Steamworks was a fantastic season, and our team had a great time this year. We’re a rookie team, and we didn’t have much experience with FIRST until this season. Here are some of the lessons our team learned this season:
I founded the team in November, and we had missed the deadline for many grants and sponsorship opportunities. We had a month to fundraise $6000 for registration, and had to raise an additional 2000 for parts and other expenses. We were unsuccessful in fundraising on time, however FIRST was gracious enough to let us pay at a later time. We received our kit during the 3rd week of build season, and everyone was panicking.
Talk with other teams
Our school had no equipment, so we had a hard time initially building our robot. Thankfully, 1418(Vae Victis), and 620(JMHS Warbots) reached out to us and let us use their workshops.
Mentors are important
We had no mentors this season, and that really set us back from all the other rookie teams at our events. We also had little experience in robotics, and were very confused about everything. If it weren’t for 1418 and 620 guiding us, we wouldn’t even have a drivetrain that worked. Many parents did not want to mentor, since they had no experience with robotics, and we didn’t realize that they could help us in other aspects.
Communicate with the Parents
We had a lot of issues with the parents, particularly due to the sheer amount of time our team members spent working on the robot. In the beginning, we did not effectively communicate with the parents, and this resulted in us gaining very little initial support. Some of the parents changed their views about our team once they began to see our efforts come into fruition. We started having parents willing to volunteer and fund us once they saw our drivetrain driving around in our school parking lot.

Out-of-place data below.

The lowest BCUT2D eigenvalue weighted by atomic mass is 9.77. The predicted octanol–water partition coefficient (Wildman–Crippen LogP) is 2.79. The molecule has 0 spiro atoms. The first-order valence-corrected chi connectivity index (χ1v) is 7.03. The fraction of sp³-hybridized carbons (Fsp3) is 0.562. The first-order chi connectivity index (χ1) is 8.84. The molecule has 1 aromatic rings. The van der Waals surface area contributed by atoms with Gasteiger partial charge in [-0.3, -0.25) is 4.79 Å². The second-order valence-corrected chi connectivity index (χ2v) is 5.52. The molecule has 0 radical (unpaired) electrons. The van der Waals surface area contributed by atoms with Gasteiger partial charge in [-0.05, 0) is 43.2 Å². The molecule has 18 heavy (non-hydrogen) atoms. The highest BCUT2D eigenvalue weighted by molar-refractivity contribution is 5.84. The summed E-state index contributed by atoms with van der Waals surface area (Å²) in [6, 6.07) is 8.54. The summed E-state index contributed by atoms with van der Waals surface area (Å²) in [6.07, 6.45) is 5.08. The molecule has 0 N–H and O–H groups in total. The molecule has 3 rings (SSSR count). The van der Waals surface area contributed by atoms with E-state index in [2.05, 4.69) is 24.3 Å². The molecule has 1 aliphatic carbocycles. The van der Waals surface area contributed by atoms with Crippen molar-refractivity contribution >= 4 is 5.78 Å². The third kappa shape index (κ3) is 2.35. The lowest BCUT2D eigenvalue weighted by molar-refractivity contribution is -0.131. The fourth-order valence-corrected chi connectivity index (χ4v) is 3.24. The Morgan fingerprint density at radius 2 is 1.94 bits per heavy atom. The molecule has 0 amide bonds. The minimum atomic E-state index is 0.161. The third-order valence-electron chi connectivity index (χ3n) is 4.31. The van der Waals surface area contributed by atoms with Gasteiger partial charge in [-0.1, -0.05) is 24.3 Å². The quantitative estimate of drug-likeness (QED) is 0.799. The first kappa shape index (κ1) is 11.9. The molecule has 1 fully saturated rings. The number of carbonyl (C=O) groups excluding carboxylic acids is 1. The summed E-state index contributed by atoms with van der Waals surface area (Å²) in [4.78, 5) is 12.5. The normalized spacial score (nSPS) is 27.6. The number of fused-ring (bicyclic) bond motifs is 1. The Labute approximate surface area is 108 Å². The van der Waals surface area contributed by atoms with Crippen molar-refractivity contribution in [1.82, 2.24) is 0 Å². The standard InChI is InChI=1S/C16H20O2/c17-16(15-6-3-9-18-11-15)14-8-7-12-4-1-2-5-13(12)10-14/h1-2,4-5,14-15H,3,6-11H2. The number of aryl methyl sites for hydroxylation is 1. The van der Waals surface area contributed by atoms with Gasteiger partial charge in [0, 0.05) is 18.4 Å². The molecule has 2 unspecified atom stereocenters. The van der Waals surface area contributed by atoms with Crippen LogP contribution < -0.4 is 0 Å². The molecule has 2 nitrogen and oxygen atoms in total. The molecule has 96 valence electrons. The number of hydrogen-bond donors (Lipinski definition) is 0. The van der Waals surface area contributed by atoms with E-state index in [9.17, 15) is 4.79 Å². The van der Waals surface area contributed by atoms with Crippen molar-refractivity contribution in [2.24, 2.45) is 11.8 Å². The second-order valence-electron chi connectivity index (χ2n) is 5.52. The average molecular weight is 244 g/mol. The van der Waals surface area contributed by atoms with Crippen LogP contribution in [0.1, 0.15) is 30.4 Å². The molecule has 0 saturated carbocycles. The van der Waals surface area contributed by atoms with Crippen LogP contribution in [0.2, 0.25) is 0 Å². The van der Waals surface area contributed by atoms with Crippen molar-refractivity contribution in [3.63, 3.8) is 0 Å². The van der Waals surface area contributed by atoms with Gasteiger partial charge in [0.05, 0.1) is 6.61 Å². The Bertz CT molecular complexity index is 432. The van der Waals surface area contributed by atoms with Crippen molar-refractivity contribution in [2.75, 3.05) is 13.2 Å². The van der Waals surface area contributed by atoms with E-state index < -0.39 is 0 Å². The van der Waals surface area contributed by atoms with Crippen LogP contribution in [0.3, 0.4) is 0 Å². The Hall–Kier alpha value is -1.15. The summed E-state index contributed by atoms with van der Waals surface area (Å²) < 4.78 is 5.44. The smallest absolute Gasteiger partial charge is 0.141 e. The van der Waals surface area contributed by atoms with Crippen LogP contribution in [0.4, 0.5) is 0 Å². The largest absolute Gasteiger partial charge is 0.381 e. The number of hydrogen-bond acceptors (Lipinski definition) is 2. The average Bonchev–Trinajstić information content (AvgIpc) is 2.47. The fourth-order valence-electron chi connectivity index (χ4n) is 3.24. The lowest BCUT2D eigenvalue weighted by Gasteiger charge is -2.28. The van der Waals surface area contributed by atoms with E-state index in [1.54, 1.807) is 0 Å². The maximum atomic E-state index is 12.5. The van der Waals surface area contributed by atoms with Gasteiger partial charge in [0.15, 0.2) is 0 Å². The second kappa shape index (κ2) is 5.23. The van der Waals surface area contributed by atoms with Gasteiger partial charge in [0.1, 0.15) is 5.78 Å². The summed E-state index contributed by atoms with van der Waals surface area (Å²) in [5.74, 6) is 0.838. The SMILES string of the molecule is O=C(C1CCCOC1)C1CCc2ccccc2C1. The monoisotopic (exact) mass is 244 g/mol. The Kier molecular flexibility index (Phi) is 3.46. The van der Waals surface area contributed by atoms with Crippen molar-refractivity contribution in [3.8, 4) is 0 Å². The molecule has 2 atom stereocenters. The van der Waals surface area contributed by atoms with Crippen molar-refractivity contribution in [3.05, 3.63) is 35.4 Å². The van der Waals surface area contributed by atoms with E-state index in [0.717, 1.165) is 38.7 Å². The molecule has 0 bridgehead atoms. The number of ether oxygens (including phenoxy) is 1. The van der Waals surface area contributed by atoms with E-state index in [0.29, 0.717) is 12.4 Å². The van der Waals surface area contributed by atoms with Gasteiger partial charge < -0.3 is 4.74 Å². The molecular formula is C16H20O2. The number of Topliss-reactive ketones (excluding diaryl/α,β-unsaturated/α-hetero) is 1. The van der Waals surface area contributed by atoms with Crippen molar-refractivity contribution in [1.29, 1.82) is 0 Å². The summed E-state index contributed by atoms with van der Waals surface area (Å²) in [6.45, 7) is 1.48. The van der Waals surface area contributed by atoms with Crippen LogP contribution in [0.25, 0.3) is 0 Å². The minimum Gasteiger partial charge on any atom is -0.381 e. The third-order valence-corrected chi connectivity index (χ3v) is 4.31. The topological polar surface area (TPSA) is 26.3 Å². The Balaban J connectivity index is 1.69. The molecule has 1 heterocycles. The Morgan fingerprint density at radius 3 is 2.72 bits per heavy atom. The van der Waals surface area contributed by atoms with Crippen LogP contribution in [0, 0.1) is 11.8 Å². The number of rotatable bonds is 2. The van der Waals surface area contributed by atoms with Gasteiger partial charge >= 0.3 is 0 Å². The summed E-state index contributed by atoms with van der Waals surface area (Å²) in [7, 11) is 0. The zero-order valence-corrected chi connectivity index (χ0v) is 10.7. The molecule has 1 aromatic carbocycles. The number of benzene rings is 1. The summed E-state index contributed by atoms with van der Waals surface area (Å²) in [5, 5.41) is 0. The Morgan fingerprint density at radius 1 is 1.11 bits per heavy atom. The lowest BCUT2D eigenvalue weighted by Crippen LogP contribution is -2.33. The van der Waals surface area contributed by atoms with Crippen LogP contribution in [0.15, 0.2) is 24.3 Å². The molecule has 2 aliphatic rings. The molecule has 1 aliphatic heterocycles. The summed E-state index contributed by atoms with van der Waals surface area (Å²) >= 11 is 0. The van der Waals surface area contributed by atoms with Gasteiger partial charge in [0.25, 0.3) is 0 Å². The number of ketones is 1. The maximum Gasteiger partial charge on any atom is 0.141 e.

Don’t wait 'till the last three days to build bumpers. We were lucky enough to build a decent set during that time frame, but I do not recommend waiting until the last week to build bumpers. We originally had two sets of bumpers that we would attach to our robot by using T-Nuts and screws, but we were worried that the constant replacements of the bumpers would result in the T-nuts coming out of the wood, so we made a quickly made a new set that used reversible covers with Velcro during our second district event. The match before we mounted the bumpers on, the T-Nuts on two of our bumpers fell out.
It’s better to be really good at one or two tasks, than be mediocre at many tasks
Initially, our team split up into three groups that developed manipulators for each task in the game(balls, gear, climbing), but this was a terrible decision, because we were a small team(10 people). We made no progress at all, and our designs did not work well. We changed strategies and had the entire robot redesigned during week 5, and had a decent gear mechanism and a climber that was almost finished(We never got it to work until the last two games of our second district event)
Other teams are willing to help you
When we were at the district events, our robot was in no state to pass inspection. Two teams noticed, and came to the rescue. We had to redo our electrical connections, and our bumpers didn’t mount properly. Special thanks to 2363(Triple Helix), they helped redo our electrical connections, polish our code, and lent us their tools.
In the end, despite the stress and issues we had during this season, this was my best season so far, and our teammates had a great time. We learned a lot, and went on to win Rookie All Star and Rookie Highest Seed Award at our second district event. We hope to do even better during our future seasons. Thank you all for such an amazing competition, and an amazing season.